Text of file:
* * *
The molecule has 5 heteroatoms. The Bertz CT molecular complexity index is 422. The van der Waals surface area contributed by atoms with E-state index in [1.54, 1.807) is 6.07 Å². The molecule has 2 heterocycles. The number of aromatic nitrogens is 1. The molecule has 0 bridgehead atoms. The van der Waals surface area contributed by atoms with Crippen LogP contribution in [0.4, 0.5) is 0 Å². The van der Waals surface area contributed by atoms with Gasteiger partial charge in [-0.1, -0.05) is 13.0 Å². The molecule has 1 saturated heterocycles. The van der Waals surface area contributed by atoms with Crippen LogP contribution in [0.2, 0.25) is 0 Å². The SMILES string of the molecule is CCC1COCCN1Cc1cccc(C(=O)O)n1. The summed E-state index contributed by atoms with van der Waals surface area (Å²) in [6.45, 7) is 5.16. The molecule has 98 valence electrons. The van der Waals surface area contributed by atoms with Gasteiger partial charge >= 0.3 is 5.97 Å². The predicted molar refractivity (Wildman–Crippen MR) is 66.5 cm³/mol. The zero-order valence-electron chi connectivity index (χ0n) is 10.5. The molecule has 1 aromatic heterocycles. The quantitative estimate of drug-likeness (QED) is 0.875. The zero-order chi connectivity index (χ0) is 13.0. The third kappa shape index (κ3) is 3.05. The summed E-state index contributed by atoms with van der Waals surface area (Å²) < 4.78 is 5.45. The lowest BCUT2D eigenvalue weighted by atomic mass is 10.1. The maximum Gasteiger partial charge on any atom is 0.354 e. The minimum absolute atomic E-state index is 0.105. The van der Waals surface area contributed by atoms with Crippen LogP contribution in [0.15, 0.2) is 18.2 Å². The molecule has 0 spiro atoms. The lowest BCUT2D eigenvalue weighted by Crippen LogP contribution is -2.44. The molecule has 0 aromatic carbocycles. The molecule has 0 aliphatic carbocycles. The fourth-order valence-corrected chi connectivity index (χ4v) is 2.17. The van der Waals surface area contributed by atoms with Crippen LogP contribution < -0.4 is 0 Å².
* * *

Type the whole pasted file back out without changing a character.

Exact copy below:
The molecule has 5 heteroatoms. The Bertz CT molecular complexity index is 422. The van der Waals surface area contributed by atoms with E-state index in [1.54, 1.807) is 6.07 Å². The molecule has 2 heterocycles. The number of aromatic nitrogens is 1. The molecule has 0 bridgehead atoms. The van der Waals surface area contributed by atoms with Crippen LogP contribution in [0.4, 0.5) is 0 Å². The van der Waals surface area contributed by atoms with Gasteiger partial charge in [-0.1, -0.05) is 13.0 Å². The molecule has 1 saturated heterocycles. The van der Waals surface area contributed by atoms with Crippen LogP contribution in [0.2, 0.25) is 0 Å². The SMILES string of the molecule is CCC1COCCN1Cc1cccc(C(=O)O)n1. The summed E-state index contributed by atoms with van der Waals surface area (Å²) in [6.45, 7) is 5.16. The molecule has 98 valence electrons. The van der Waals surface area contributed by atoms with Gasteiger partial charge >= 0.3 is 5.97 Å². The predicted molar refractivity (Wildman–Crippen MR) is 66.5 cm³/mol. The zero-order valence-electron chi connectivity index (χ0n) is 10.5. The molecule has 1 aromatic heterocycles. The quantitative estimate of drug-likeness (QED) is 0.875. The zero-order chi connectivity index (χ0) is 13.0. The third kappa shape index (κ3) is 3.05. The summed E-state index contributed by atoms with van der Waals surface area (Å²) < 4.78 is 5.45. The lowest BCUT2D eigenvalue weighted by atomic mass is 10.1. The maximum Gasteiger partial charge on any atom is 0.354 e. The minimum absolute atomic E-state index is 0.105. The van der Waals surface area contributed by atoms with Crippen LogP contribution in [0.15, 0.2) is 18.2 Å². The molecule has 0 spiro atoms. The lowest BCUT2D eigenvalue weighted by Crippen LogP contribution is -2.44. The molecule has 0 aromatic carbocycles. The molecule has 0 aliphatic carbocycles. The fourth-order valence-corrected chi connectivity index (χ4v) is 2.17. The van der Waals surface area contributed by atoms with Crippen LogP contribution < -0.4 is 0 Å².